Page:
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Wednesday, February 28, 2018

PAC Interprets Building Plan Exemption in FOIA

Section 7(1)(k) of FOIA exempts architects' plans, engineers' technical submissions, and other construction related technical documents for (1) private projects (i.e., not publicly funded) and (2) public projects "but only to the extent that disclosure would compromise security." 5 ILCS 140/7(1)(k). There are two different views on how to interpret this exemption: (1) does the quoted language apply only to plans for public projects or (2) does the quoted language apply to both private and public project plans. 

The PAC recently issued an advisory opinion providing clarification on this FOIA exemption. In 2013 PAC 26268, the PAC determined that a public body did not violate FOIA when it denied a request for building plans relating to a construction project on residential property of a neighbor to the requester. The requester had argued that the public body could not deny the request unless it demonstrated that disclosure would compromise security. The public body argued that the quoted language only applied to publicly financed projects.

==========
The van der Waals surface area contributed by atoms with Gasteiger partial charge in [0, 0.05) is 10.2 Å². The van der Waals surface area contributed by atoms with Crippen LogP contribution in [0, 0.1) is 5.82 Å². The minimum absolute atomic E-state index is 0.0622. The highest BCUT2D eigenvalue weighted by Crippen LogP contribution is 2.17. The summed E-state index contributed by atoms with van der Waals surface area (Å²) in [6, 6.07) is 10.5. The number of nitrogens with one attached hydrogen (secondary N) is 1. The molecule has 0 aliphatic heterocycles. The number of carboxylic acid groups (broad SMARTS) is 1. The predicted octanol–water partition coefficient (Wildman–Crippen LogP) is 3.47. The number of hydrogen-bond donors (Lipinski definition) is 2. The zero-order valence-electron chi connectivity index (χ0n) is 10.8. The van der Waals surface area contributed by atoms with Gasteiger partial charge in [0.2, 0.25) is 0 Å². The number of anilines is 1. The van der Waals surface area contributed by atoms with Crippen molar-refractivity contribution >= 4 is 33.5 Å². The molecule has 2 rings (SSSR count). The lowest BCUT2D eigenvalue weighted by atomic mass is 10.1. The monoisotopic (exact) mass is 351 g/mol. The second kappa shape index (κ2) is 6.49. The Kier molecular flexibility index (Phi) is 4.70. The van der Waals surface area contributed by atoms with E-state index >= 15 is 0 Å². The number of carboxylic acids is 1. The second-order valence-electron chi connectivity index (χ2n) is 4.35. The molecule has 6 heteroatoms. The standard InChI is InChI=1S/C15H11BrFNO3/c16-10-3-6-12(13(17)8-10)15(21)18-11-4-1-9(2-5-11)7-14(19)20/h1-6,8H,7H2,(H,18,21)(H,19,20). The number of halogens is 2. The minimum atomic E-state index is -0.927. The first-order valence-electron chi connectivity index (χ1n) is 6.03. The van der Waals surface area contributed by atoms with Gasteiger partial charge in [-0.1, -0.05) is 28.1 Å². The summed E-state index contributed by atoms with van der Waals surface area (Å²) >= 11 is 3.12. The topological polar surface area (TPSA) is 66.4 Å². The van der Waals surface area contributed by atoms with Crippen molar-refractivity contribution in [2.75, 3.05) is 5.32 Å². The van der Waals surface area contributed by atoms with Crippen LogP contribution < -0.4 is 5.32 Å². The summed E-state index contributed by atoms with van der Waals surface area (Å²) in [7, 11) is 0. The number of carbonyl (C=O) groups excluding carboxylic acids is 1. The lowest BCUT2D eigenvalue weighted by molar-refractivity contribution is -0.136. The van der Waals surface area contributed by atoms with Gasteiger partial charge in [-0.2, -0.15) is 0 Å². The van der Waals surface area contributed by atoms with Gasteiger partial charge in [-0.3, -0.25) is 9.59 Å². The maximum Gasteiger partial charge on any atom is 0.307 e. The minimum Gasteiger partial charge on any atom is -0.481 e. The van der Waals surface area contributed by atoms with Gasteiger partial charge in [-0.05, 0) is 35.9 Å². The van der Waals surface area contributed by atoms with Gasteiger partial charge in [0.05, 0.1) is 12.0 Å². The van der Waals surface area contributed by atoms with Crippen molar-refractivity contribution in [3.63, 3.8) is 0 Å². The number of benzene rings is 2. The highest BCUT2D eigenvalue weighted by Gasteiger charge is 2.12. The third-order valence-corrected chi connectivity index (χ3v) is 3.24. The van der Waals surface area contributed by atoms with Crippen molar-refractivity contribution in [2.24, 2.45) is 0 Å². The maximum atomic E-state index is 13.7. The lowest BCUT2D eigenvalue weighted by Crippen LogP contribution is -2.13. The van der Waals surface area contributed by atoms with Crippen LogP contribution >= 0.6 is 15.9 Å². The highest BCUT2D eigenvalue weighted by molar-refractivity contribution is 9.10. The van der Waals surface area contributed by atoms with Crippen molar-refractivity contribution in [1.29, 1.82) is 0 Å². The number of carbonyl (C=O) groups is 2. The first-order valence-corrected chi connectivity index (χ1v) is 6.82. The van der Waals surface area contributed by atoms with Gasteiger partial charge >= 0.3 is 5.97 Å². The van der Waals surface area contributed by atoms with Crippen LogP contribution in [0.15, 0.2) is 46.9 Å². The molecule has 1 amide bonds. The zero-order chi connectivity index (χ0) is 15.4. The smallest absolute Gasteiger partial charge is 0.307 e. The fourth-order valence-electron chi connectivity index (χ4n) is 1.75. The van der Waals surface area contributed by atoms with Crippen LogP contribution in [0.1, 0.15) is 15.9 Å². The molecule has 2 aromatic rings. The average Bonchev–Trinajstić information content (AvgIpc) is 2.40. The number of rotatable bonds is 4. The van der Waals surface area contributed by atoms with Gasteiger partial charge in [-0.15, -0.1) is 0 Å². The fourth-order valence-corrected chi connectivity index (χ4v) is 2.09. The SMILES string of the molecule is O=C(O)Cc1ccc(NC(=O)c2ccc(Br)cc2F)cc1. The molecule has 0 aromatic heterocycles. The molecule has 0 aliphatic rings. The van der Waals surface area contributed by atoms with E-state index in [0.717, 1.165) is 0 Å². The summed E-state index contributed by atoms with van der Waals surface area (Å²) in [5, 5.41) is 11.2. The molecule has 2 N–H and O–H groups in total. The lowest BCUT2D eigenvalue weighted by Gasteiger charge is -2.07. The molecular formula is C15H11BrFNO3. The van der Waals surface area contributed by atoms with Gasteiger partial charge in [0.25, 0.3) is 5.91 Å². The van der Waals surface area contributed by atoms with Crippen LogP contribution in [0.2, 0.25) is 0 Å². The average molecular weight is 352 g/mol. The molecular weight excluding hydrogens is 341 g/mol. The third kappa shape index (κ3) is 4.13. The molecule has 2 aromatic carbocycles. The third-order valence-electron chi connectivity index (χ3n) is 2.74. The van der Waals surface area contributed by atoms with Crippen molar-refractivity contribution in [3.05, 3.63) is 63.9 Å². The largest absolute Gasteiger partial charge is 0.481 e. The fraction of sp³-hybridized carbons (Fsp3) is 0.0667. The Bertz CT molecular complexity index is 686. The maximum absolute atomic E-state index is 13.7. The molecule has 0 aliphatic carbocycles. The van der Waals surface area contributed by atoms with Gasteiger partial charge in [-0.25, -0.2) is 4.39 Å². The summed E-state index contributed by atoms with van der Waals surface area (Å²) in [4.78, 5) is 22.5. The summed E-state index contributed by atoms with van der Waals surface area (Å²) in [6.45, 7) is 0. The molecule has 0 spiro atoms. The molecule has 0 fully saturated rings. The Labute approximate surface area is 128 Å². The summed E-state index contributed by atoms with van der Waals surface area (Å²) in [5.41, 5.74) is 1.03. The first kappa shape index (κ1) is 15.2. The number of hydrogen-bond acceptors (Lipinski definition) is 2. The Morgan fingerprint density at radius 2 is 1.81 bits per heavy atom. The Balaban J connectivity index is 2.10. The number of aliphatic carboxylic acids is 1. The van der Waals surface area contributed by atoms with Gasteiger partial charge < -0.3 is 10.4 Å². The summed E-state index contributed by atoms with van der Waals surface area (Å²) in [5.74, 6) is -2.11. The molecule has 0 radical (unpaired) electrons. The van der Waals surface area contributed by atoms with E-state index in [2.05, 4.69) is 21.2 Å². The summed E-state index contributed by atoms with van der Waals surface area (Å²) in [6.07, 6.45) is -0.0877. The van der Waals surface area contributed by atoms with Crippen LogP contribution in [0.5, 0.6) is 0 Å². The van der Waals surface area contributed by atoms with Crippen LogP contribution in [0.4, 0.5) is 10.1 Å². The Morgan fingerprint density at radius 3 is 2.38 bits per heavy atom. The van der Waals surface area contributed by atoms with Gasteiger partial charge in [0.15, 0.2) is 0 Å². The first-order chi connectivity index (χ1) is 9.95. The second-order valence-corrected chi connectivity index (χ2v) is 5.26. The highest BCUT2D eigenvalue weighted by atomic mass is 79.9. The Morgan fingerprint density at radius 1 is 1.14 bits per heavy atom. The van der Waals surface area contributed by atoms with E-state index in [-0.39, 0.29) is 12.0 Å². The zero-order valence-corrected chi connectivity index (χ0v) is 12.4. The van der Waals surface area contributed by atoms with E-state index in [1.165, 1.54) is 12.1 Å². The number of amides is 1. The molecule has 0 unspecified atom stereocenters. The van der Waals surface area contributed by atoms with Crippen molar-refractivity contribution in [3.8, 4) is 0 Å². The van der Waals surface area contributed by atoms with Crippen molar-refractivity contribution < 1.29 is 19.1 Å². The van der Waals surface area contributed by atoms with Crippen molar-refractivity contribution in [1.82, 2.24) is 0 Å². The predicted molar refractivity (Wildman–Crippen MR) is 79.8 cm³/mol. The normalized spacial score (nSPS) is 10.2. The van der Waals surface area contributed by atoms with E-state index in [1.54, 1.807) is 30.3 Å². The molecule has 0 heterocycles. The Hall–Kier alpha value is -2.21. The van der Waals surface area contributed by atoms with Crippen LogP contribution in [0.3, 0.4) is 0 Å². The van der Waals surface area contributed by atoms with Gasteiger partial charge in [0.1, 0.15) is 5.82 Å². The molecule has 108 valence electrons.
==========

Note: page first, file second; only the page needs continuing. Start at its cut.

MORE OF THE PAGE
The PAC disagreed with the requester and ruled in favor of the public body, finding that the "compromise security" language only applies to projects constructed with public funds. In this particular case, the plans being requested related to a privately funded construction project, so the public body did not have to demonstrate that release of the requested plans would compromise security. Instead, the PAC determined that the Village properly withheld the plans because "records pertaining to the construction of privately-funded building projects are exempt from disclosure under the plain language of section 7(1)(k) regardless of whether their disclosure would compromise security."

This opinion provides useful guidance to public bodies in applying this FOIA exemption.

Post Authored by Julie Tappendorf

Disclaimer: Ancel Glink represented the public body in responding to the PAC request for review.


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